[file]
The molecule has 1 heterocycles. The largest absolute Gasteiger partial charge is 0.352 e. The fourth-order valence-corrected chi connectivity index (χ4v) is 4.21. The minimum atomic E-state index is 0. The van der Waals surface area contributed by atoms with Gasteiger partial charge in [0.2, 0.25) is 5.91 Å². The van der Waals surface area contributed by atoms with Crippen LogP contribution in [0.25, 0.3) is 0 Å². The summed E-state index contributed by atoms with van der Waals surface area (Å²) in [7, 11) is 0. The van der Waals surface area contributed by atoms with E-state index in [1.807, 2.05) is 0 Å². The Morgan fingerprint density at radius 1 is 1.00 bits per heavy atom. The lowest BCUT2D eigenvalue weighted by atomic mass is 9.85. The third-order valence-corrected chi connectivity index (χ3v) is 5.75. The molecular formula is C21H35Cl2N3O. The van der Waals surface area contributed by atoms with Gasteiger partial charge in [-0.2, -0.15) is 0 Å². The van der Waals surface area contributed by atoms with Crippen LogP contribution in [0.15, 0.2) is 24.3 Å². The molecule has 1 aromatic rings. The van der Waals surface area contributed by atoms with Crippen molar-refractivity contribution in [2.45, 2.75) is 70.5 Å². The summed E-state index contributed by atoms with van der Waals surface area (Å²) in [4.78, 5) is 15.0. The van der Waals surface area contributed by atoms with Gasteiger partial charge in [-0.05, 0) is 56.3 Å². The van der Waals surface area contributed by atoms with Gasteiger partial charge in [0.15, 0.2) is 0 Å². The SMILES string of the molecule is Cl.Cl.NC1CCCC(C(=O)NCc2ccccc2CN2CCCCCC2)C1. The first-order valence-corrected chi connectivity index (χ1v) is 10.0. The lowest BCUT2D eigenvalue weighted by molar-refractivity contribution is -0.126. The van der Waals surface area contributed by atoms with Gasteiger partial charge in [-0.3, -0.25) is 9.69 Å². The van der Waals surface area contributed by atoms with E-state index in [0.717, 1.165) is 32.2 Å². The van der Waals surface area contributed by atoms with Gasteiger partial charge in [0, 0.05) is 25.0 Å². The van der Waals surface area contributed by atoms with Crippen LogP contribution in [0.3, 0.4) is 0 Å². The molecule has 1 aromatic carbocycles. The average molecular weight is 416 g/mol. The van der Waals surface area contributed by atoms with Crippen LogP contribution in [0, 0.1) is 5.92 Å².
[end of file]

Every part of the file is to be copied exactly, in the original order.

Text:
The molecule has 1 heterocycles. The largest absolute Gasteiger partial charge is 0.352 e. The fourth-order valence-corrected chi connectivity index (χ4v) is 4.21. The minimum atomic E-state index is 0. The van der Waals surface area contributed by atoms with Gasteiger partial charge in [0.2, 0.25) is 5.91 Å². The van der Waals surface area contributed by atoms with Crippen LogP contribution in [0.25, 0.3) is 0 Å². The summed E-state index contributed by atoms with van der Waals surface area (Å²) in [7, 11) is 0. The van der Waals surface area contributed by atoms with E-state index in [1.807, 2.05) is 0 Å². The Morgan fingerprint density at radius 1 is 1.00 bits per heavy atom. The lowest BCUT2D eigenvalue weighted by atomic mass is 9.85. The third-order valence-corrected chi connectivity index (χ3v) is 5.75. The molecular formula is C21H35Cl2N3O. The van der Waals surface area contributed by atoms with Gasteiger partial charge in [-0.2, -0.15) is 0 Å². The van der Waals surface area contributed by atoms with Crippen LogP contribution in [0.15, 0.2) is 24.3 Å². The molecule has 1 aromatic rings. The van der Waals surface area contributed by atoms with Crippen molar-refractivity contribution in [2.45, 2.75) is 70.5 Å². The summed E-state index contributed by atoms with van der Waals surface area (Å²) in [4.78, 5) is 15.0. The van der Waals surface area contributed by atoms with Gasteiger partial charge in [-0.05, 0) is 56.3 Å². The van der Waals surface area contributed by atoms with Gasteiger partial charge in [0.15, 0.2) is 0 Å². The SMILES string of the molecule is Cl.Cl.NC1CCCC(C(=O)NCc2ccccc2CN2CCCCCC2)C1. The first-order valence-corrected chi connectivity index (χ1v) is 10.0. The lowest BCUT2D eigenvalue weighted by molar-refractivity contribution is -0.126. The van der Waals surface area contributed by atoms with Gasteiger partial charge in [-0.3, -0.25) is 9.69 Å². The van der Waals surface area contributed by atoms with E-state index in [0.717, 1.165) is 32.2 Å². The van der Waals surface area contributed by atoms with Gasteiger partial charge in [0, 0.05) is 25.0 Å². The van der Waals surface area contributed by atoms with Crippen LogP contribution in [0.3, 0.4) is 0 Å². The molecule has 1 aromatic carbocycles. The average molecular weight is 416 g/mol. The van der Waals surface area contributed by atoms with Crippen LogP contribution in [0, 0.1) is 5.92 Å².